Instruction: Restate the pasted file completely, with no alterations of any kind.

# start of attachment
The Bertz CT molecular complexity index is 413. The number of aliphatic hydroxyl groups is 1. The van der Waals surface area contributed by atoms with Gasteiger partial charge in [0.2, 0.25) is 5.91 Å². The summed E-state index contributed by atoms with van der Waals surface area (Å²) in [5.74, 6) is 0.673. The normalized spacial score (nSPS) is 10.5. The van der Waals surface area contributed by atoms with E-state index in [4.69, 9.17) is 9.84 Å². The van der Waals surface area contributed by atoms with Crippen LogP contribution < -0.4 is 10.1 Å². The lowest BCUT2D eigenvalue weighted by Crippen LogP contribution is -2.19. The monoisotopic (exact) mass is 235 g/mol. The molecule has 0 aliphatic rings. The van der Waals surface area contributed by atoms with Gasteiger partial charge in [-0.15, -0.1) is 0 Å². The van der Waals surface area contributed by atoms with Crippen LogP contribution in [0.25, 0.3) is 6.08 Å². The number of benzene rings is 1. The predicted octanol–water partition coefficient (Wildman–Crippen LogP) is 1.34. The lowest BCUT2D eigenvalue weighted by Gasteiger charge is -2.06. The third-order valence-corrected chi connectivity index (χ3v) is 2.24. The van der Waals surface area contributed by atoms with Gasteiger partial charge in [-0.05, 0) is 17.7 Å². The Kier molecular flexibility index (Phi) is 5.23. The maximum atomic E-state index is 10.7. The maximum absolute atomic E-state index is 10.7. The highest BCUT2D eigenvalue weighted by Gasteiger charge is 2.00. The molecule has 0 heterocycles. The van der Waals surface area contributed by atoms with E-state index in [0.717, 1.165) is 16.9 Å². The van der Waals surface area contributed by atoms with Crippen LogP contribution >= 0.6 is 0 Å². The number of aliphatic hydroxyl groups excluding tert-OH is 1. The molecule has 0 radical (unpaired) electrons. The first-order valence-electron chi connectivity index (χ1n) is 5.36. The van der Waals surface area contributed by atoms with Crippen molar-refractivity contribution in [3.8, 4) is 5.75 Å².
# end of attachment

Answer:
The Bertz CT molecular complexity index is 413. The number of aliphatic hydroxyl groups is 1. The van der Waals surface area contributed by atoms with Gasteiger partial charge in [0.2, 0.25) is 5.91 Å². The summed E-state index contributed by atoms with van der Waals surface area (Å²) in [5.74, 6) is 0.673. The normalized spacial score (nSPS) is 10.5. The van der Waals surface area contributed by atoms with E-state index in [4.69, 9.17) is 9.84 Å². The van der Waals surface area contributed by atoms with Crippen LogP contribution < -0.4 is 10.1 Å². The lowest BCUT2D eigenvalue weighted by Crippen LogP contribution is -2.19. The monoisotopic (exact) mass is 235 g/mol. The molecule has 0 aliphatic rings. The van der Waals surface area contributed by atoms with Gasteiger partial charge in [-0.15, -0.1) is 0 Å². The van der Waals surface area contributed by atoms with Crippen LogP contribution in [0.25, 0.3) is 6.08 Å². The number of benzene rings is 1. The predicted octanol–water partition coefficient (Wildman–Crippen LogP) is 1.34. The lowest BCUT2D eigenvalue weighted by Gasteiger charge is -2.06. The third-order valence-corrected chi connectivity index (χ3v) is 2.24. The van der Waals surface area contributed by atoms with Gasteiger partial charge in [-0.05, 0) is 17.7 Å². The Kier molecular flexibility index (Phi) is 5.23. The maximum atomic E-state index is 10.7. The maximum absolute atomic E-state index is 10.7. The highest BCUT2D eigenvalue weighted by Gasteiger charge is 2.00. The molecule has 0 heterocycles. The van der Waals surface area contributed by atoms with E-state index in [0.717, 1.165) is 16.9 Å². The van der Waals surface area contributed by atoms with Crippen LogP contribution >= 0.6 is 0 Å². The number of aliphatic hydroxyl groups excluding tert-OH is 1. The molecule has 0 radical (unpaired) electrons. The first-order valence-electron chi connectivity index (χ1n) is 5.36. The van der Waals surface area contributed by atoms with Crippen molar-refractivity contribution in [3.8, 4) is 5.75 Å².